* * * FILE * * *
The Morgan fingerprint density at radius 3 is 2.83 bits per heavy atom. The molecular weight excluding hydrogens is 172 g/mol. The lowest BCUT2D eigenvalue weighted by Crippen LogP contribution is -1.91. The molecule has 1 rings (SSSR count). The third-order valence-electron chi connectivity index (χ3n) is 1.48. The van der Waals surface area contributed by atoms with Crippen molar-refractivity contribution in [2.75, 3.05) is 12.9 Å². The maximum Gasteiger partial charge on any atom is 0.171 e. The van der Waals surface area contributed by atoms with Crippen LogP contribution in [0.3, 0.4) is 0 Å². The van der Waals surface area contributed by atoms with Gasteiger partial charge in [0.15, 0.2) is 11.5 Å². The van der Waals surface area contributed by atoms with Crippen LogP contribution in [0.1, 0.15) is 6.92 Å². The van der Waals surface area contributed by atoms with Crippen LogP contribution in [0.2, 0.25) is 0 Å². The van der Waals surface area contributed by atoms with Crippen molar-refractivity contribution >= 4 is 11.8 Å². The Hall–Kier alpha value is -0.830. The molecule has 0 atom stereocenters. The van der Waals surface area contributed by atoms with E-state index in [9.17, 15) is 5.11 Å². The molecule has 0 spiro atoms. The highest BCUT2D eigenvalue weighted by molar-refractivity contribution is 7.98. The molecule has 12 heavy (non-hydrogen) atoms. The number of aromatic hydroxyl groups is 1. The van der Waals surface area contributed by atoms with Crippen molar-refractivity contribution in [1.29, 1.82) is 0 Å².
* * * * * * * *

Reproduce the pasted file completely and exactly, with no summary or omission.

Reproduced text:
The Morgan fingerprint density at radius 3 is 2.83 bits per heavy atom. The molecular weight excluding hydrogens is 172 g/mol. The lowest BCUT2D eigenvalue weighted by Crippen LogP contribution is -1.91. The molecule has 1 rings (SSSR count). The third-order valence-electron chi connectivity index (χ3n) is 1.48. The van der Waals surface area contributed by atoms with Crippen molar-refractivity contribution in [2.75, 3.05) is 12.9 Å². The maximum Gasteiger partial charge on any atom is 0.171 e. The van der Waals surface area contributed by atoms with Crippen LogP contribution in [0.3, 0.4) is 0 Å². The van der Waals surface area contributed by atoms with Gasteiger partial charge in [0.15, 0.2) is 11.5 Å². The van der Waals surface area contributed by atoms with Crippen LogP contribution in [0.1, 0.15) is 6.92 Å². The van der Waals surface area contributed by atoms with Crippen LogP contribution in [0.2, 0.25) is 0 Å². The van der Waals surface area contributed by atoms with Crippen molar-refractivity contribution >= 4 is 11.8 Å². The Hall–Kier alpha value is -0.830. The molecule has 0 atom stereocenters. The van der Waals surface area contributed by atoms with E-state index in [9.17, 15) is 5.11 Å². The molecule has 0 spiro atoms. The highest BCUT2D eigenvalue weighted by molar-refractivity contribution is 7.98. The molecule has 12 heavy (non-hydrogen) atoms. The number of aromatic hydroxyl groups is 1. The van der Waals surface area contributed by atoms with Crippen molar-refractivity contribution in [1.29, 1.82) is 0 Å².